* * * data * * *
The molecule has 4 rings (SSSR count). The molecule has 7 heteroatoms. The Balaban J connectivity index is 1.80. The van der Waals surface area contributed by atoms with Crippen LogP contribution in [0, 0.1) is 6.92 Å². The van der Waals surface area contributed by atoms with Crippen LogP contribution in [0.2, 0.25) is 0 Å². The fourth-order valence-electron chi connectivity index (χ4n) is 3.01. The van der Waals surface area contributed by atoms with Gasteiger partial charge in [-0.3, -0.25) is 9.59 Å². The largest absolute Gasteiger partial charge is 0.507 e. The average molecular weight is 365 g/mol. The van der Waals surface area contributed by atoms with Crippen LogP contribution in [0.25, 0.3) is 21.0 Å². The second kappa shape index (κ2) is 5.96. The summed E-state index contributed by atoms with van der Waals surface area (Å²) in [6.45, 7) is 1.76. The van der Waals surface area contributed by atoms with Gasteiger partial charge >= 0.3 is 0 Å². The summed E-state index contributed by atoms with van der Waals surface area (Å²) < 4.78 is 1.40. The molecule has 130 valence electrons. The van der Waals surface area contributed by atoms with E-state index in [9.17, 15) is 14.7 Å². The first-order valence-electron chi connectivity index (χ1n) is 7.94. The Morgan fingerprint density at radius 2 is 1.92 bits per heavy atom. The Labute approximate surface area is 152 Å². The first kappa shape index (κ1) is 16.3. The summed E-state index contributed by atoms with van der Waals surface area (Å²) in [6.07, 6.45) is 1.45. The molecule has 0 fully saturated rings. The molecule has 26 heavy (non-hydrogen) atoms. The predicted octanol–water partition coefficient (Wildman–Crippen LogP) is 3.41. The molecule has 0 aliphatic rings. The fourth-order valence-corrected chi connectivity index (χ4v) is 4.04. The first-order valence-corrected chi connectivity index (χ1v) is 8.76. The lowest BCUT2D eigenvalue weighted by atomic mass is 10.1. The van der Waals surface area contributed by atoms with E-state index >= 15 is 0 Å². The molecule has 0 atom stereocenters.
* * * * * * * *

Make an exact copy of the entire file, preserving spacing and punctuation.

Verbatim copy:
The molecule has 4 rings (SSSR count). The molecule has 7 heteroatoms. The Balaban J connectivity index is 1.80. The van der Waals surface area contributed by atoms with Crippen LogP contribution in [0, 0.1) is 6.92 Å². The van der Waals surface area contributed by atoms with Crippen LogP contribution in [0.2, 0.25) is 0 Å². The fourth-order valence-electron chi connectivity index (χ4n) is 3.01. The van der Waals surface area contributed by atoms with Gasteiger partial charge in [-0.3, -0.25) is 9.59 Å². The largest absolute Gasteiger partial charge is 0.507 e. The average molecular weight is 365 g/mol. The van der Waals surface area contributed by atoms with Crippen LogP contribution in [0.25, 0.3) is 21.0 Å². The second kappa shape index (κ2) is 5.96. The summed E-state index contributed by atoms with van der Waals surface area (Å²) in [6.45, 7) is 1.76. The van der Waals surface area contributed by atoms with Gasteiger partial charge >= 0.3 is 0 Å². The summed E-state index contributed by atoms with van der Waals surface area (Å²) < 4.78 is 1.40. The molecule has 130 valence electrons. The van der Waals surface area contributed by atoms with E-state index in [9.17, 15) is 14.7 Å². The first-order valence-electron chi connectivity index (χ1n) is 7.94. The Morgan fingerprint density at radius 2 is 1.92 bits per heavy atom. The Labute approximate surface area is 152 Å². The first kappa shape index (κ1) is 16.3. The summed E-state index contributed by atoms with van der Waals surface area (Å²) in [6.07, 6.45) is 1.45. The molecule has 0 fully saturated rings. The molecule has 26 heavy (non-hydrogen) atoms. The predicted octanol–water partition coefficient (Wildman–Crippen LogP) is 3.41. The molecule has 0 aliphatic rings. The fourth-order valence-corrected chi connectivity index (χ4v) is 4.04. The first-order valence-corrected chi connectivity index (χ1v) is 8.76. The lowest BCUT2D eigenvalue weighted by atomic mass is 10.1. The van der Waals surface area contributed by atoms with E-state index >= 15 is 0 Å². The molecule has 0 atom stereocenters.